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ORIGINAL RESEARCH article

Front. Pharmacol., 03 September 2018 | https://doi.org/10.3389/fphar.2018.00938

Availability and Affordability of Drugs With a Conditional Approval by the European Medicines Agency; Comparison of Korea With Other Countries and the Implications

  • 1Division of Biology and Public Health, Mokwon University, Daejeon, South Korea
  • 2Korean National Health Insurance Service, Wonju, South Korea
  • 3College of Pharmacy, Seoul National University, Seoul, South Korea
  • 4Strathclyde Institute of Pharmacy and Biomedical Sciences, University of Strathclyde, Glasgow, United Kingdom
  • 5Division of Clinical Pharmacology, Department of Laboratory Medicine, Karolinska Institutet, Karolinska University Hospital Huddinge, Stockholm, Sweden
  • 6Health Economics Centre, Management School, University of Liverpool, Liverpool, United Kingdom
  • 7Department of Public Health Pharmacy and Management, School of Pharmacy, Sefako Makgatho Health Sciences University, Pretoria, South Africa

Introduction: There have been concerns with the availability and affordability of EMA’s recently approved medicines with a conditional approval in Korea. This needs to be addressed to provide future guidance to the authorities in Korea.

Objective: Compare the availability and affordability of medicines with a conditional approval by the European Medicines Agency (EMA) among 12 countries (United States, United Kingdom, France, Germany, Switzerland, Italy, Japan, Canada, Taiwan, Australia, New Zealand, and Korea) in light of access to medicine concerns in Korea.

Methods: Thirteen medicines were selected and compared in terms of their availability and affordability across 12 countries. Approval rate for the selected medicines and time lag to approval on the basis of EMA’s approval dates were calculated. Reimbursement status and prices were compared as proxies of affordability.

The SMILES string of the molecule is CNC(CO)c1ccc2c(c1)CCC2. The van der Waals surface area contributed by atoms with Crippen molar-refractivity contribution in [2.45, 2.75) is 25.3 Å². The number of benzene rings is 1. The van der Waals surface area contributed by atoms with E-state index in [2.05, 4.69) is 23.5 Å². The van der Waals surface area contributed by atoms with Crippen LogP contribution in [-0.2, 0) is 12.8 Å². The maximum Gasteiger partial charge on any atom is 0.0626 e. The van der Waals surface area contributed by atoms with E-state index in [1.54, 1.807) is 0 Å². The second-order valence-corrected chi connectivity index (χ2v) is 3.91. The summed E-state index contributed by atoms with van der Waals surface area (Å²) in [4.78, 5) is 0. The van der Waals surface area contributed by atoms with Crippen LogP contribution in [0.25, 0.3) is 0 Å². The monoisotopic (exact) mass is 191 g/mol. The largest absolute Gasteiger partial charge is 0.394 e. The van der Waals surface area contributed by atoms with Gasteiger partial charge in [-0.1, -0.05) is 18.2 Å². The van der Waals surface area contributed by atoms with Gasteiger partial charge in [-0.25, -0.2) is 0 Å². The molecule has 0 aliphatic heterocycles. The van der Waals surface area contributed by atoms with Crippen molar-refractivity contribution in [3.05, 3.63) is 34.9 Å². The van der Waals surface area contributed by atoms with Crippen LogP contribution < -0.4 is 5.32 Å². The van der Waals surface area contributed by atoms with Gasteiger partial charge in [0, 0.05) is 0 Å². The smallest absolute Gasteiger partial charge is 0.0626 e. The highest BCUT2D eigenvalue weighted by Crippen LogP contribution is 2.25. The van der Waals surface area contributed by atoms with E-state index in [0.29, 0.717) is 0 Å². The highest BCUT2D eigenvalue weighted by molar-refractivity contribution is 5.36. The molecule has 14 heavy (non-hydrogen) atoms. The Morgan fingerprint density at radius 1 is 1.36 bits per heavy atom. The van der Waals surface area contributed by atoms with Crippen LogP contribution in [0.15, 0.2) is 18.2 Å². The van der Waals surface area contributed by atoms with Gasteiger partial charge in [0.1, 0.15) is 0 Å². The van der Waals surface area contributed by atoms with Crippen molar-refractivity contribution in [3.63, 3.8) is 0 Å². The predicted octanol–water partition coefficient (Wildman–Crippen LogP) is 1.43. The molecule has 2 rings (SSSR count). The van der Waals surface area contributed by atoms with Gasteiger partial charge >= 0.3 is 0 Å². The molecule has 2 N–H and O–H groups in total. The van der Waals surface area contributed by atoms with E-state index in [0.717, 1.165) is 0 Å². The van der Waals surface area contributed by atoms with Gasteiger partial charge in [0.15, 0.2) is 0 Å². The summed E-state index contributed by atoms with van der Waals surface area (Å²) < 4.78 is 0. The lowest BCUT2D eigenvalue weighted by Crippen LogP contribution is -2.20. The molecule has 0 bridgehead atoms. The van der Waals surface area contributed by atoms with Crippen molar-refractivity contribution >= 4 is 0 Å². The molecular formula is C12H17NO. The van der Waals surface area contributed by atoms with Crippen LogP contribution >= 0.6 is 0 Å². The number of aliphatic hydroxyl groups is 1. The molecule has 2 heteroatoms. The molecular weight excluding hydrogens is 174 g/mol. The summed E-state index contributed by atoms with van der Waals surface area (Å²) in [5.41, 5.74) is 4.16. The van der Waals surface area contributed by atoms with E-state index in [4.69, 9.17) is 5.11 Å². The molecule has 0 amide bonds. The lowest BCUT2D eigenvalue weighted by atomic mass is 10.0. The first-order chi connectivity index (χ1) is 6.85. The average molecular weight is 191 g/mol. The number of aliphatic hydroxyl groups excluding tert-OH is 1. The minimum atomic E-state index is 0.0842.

Results: The average approval rate was 31.9% for the selected medicines for all countries outside the EU countries. The highest rate was in United States (69.2%) followed by Korea and Switzerland (46.5%). An average of 238 days was taken among the countries for approval. The United States (median: -355 days) was the country where the medicines were most rapidly approved. Korea (152 days) ranked the fifth most rapidly approving country. An average listing or reimbursement rate for all countries was 54.1%. The United States ranked 100% for the listing of their approved medicines followed by Germany (92.3%). Korea (66.7%) ranked eighth. Price dispersion ranged from 1.1 to 3.1. Korean prices of the selected medicines were found to be neither high nor low when compared to other countries.

Conclusion: Korea was found to be a country where marketing authorization for more medicines tended to be made and subsequent reimbursement and pricing were not rigid even generous compared to other Asian-pacific countries. Korean drug benefit policies for listing and pricing did not appear to hinder access to medicines even with a conditional approval in comparison with others.

Introduction

Unlike resource limited countries, access to essential medicines is well-established in high income countries (Hogerzeil, 2004). The concept of essential medicines for high income countries is though still controversial (Hogerzeil, 2004; Duong et al., 2015). However, there have been good examples such as the ‘Wise List’ in Stockholm County Council, Sweden, with high adherence to a limited list of medicines that cover over 90% of the needs of patients in ambulatory care (Gustafsson et al., 2011; Bjorkhem-Bergman et al., 2013; Eriksen et al., 2017). These high adherence rates in Sweden have been achieved through the introduction of robust processes for medicine selection coupled with a comprehensive communication program (Godman et al., 2009; Bjorkhem-Bergman et al., 2013; Eriksen et al., 2017, 2018). Similar examples exist in other countries (Bjorkhem-Bergman et al., 2013). Having said this, providing medicines which meet the priority needs of the community through reliable health systems was a key principal for access to medicines (Hogerzeil, 2004).

Access to medicines can be assessed by their availability and affordability (World Health Organization (WHO), 2010). Availability refers to marketing authorization, available stocks, and distribution (World Health Organization (WHO), 2011a; Erginel, 2014); with affordability closely related to the price of medicines and economic subsidies of healthcare systems. More specifically, copayments for medicines directly affects the use of medicines (Godman et al., 2014; Putrik et al., 2014; Simoens and Sinnaeve, 2014; Kostic et al., 2017), with the degree of coverage for pharmaceuticals depending on the country, the types of medicines and the socioeconomic status of the beneficiaries (Niëns et al., 2012; Niëns and Brouer, 2013).